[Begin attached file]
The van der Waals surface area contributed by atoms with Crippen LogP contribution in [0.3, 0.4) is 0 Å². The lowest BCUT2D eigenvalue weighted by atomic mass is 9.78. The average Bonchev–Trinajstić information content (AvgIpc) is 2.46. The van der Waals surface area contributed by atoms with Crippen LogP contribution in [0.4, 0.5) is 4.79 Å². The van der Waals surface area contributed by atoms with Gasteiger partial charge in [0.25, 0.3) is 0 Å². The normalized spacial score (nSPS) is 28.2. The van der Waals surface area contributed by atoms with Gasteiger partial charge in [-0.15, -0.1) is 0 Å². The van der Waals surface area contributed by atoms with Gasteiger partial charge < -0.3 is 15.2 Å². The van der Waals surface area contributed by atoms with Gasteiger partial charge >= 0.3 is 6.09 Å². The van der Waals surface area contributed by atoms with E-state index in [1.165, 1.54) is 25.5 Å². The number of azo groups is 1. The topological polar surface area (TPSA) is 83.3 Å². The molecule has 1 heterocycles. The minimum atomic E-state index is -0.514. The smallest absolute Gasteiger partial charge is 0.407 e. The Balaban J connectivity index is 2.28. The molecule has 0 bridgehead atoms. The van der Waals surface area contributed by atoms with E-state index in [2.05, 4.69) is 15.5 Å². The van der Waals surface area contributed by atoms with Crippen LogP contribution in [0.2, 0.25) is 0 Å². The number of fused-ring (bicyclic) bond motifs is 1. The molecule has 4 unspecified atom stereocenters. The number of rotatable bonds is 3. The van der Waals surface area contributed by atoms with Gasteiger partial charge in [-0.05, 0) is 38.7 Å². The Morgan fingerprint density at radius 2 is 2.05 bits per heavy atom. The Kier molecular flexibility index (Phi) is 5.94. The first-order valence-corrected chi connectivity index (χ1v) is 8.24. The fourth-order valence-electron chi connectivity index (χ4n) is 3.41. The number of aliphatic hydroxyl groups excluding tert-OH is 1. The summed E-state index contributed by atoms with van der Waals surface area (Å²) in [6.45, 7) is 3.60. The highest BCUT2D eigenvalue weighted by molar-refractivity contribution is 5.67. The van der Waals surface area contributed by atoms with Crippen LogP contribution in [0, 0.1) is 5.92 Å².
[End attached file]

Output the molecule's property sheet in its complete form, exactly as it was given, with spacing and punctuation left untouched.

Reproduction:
The van der Waals surface area contributed by atoms with Crippen LogP contribution in [0.3, 0.4) is 0 Å². The lowest BCUT2D eigenvalue weighted by atomic mass is 9.78. The average Bonchev–Trinajstić information content (AvgIpc) is 2.46. The van der Waals surface area contributed by atoms with Crippen LogP contribution in [0.4, 0.5) is 4.79 Å². The van der Waals surface area contributed by atoms with Gasteiger partial charge in [0.25, 0.3) is 0 Å². The normalized spacial score (nSPS) is 28.2. The van der Waals surface area contributed by atoms with Gasteiger partial charge in [-0.15, -0.1) is 0 Å². The van der Waals surface area contributed by atoms with Gasteiger partial charge < -0.3 is 15.2 Å². The van der Waals surface area contributed by atoms with Gasteiger partial charge >= 0.3 is 6.09 Å². The van der Waals surface area contributed by atoms with E-state index in [1.165, 1.54) is 25.5 Å². The number of azo groups is 1. The topological polar surface area (TPSA) is 83.3 Å². The molecule has 1 heterocycles. The minimum atomic E-state index is -0.514. The smallest absolute Gasteiger partial charge is 0.407 e. The Balaban J connectivity index is 2.28. The molecule has 0 bridgehead atoms. The van der Waals surface area contributed by atoms with E-state index in [2.05, 4.69) is 15.5 Å². The van der Waals surface area contributed by atoms with Crippen LogP contribution in [0.2, 0.25) is 0 Å². The number of fused-ring (bicyclic) bond motifs is 1. The molecule has 4 unspecified atom stereocenters. The number of rotatable bonds is 3. The van der Waals surface area contributed by atoms with Gasteiger partial charge in [-0.05, 0) is 38.7 Å². The Morgan fingerprint density at radius 2 is 2.05 bits per heavy atom. The Kier molecular flexibility index (Phi) is 5.94. The first-order valence-corrected chi connectivity index (χ1v) is 8.24. The fourth-order valence-electron chi connectivity index (χ4n) is 3.41. The number of aliphatic hydroxyl groups excluding tert-OH is 1. The summed E-state index contributed by atoms with van der Waals surface area (Å²) in [6.45, 7) is 3.60. The highest BCUT2D eigenvalue weighted by molar-refractivity contribution is 5.67. The van der Waals surface area contributed by atoms with Crippen LogP contribution in [0, 0.1) is 5.92 Å².